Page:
I am guessing your "runner-up" rating for KiCAD (from first blog) is due to the lack of a decent footprint wizard? Have not progressed to that stage yet, but already am finding the hunt through the footprint libraries tedious. And then to verify the dimensions of the library footprint one must go to the layout stage (even with schematic not yet completed) to analyze the chosen footprint dimensions to be sure it is really the one you want.
The only reason I chose KiCAD as my first PCB tool learning experience was because a colleague has used it, and might be able to assist me through the learning curve.
Your series on these PCB layout tools is going to be very educational. Thank you.
To beign a new project these free tools looks attractive. However, soon one gets entangled in limitations and very valuable time is lost. I had similar experience and I eventually got Eagle from element14 and it worked very good.
Thanks for adding your experience to the comments. It is nice to hear that you ue the autorouter in a similar fashion as I do. What you say about their forum has also been nice. I have found a lot of the "hidden" features mentioned in the forum. Things like using F10 for moving text and such.
I had been using Circuitmaker 2000, but finally outgrew it's capabilities. When it was time to graduate to a more capable CAD system, we evaluated half a dozen of them and Diptrace came out to be the clear winner for our needs. For the past four years I have used Diptrace almost every day. I find it to be intuitive and easy to learn. I had always been skeptical of autorouters, and in the past I tended to hand route all but the most complex boards, but the autorouter in Diptrace changed my mind. Yes- I still have to do a lot of cleanup after autorouting, but it has proven to be a tremendous timesaver.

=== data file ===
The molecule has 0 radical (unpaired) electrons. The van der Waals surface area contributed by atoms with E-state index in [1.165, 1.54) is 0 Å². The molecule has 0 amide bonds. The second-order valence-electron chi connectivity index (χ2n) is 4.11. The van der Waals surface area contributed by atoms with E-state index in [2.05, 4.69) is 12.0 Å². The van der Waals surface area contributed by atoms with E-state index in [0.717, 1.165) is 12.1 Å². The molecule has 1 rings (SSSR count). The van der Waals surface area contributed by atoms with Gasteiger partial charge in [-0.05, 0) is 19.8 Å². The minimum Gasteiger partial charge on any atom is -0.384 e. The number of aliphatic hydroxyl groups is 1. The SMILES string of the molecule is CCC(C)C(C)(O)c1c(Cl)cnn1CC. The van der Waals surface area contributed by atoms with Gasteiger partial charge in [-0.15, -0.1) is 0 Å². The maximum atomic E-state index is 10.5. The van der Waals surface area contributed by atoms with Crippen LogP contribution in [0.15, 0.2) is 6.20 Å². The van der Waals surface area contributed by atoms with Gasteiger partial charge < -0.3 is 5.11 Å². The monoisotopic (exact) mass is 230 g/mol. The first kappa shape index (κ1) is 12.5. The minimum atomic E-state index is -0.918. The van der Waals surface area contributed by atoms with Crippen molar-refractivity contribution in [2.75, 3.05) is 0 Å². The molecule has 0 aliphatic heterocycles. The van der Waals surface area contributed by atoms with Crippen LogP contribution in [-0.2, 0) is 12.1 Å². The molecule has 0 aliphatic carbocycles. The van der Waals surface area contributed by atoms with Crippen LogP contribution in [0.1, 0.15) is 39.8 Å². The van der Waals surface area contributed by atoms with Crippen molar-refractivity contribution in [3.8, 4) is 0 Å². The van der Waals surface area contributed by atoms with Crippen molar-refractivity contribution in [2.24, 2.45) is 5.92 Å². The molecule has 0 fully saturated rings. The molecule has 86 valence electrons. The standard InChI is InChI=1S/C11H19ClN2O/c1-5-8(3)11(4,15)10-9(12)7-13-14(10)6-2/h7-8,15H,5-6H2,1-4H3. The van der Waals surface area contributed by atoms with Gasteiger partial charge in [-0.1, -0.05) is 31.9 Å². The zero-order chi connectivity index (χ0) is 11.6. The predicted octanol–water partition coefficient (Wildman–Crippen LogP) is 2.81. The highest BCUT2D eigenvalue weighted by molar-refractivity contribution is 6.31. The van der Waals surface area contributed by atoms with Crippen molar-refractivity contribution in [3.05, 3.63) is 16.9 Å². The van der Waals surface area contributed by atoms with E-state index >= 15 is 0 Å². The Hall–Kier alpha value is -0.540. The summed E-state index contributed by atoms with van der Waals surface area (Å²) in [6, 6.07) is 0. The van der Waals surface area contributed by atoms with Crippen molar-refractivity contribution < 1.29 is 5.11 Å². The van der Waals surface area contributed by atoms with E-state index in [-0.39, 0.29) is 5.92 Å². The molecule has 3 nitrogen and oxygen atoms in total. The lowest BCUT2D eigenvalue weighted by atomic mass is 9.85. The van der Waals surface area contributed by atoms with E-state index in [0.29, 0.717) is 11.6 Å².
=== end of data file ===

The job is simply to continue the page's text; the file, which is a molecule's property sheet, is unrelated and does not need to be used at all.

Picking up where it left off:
Also, I'd like to mention that when I find a bug or have a problem with a feature, I can ask a question on their forum and often get a response (and resolution) from the authors of the software within hours.
Thanks for the information on KiCAD. That is one that I am watching. In its current incarnation, it does not quite meet my 6 requirements that I outlined in my first story, but I have seen that there are some pretty major upgrades in the pipe.
I too am a big believer in programs making it easy for the user. Some complaing and call this bloat, but if I can do something in an hour in one program that in another would take me four, I really would not care if the first program were a gig larger install. Storage space is cheap these days. Even in tablets. Tomorrow I have a Dell Venue 8 Pro 64GB tablet coming. I am going to do a review of it from the perspective of using it as a mobile platform for coding and doing circuit design stuff.
KiCAD works for me, but my requirements are a little different to most.
First, I need software that can run off a USB stick, ie. a "Portable App". This allows me to use other people's machines, without loading their systems.
Second:when I'm at home, I have a Mac. I don't have a virtual machine (yet) so any software needs to have a Mac version. If I had a Windows PC, I would install the full Windows version of KiCAD, but until then...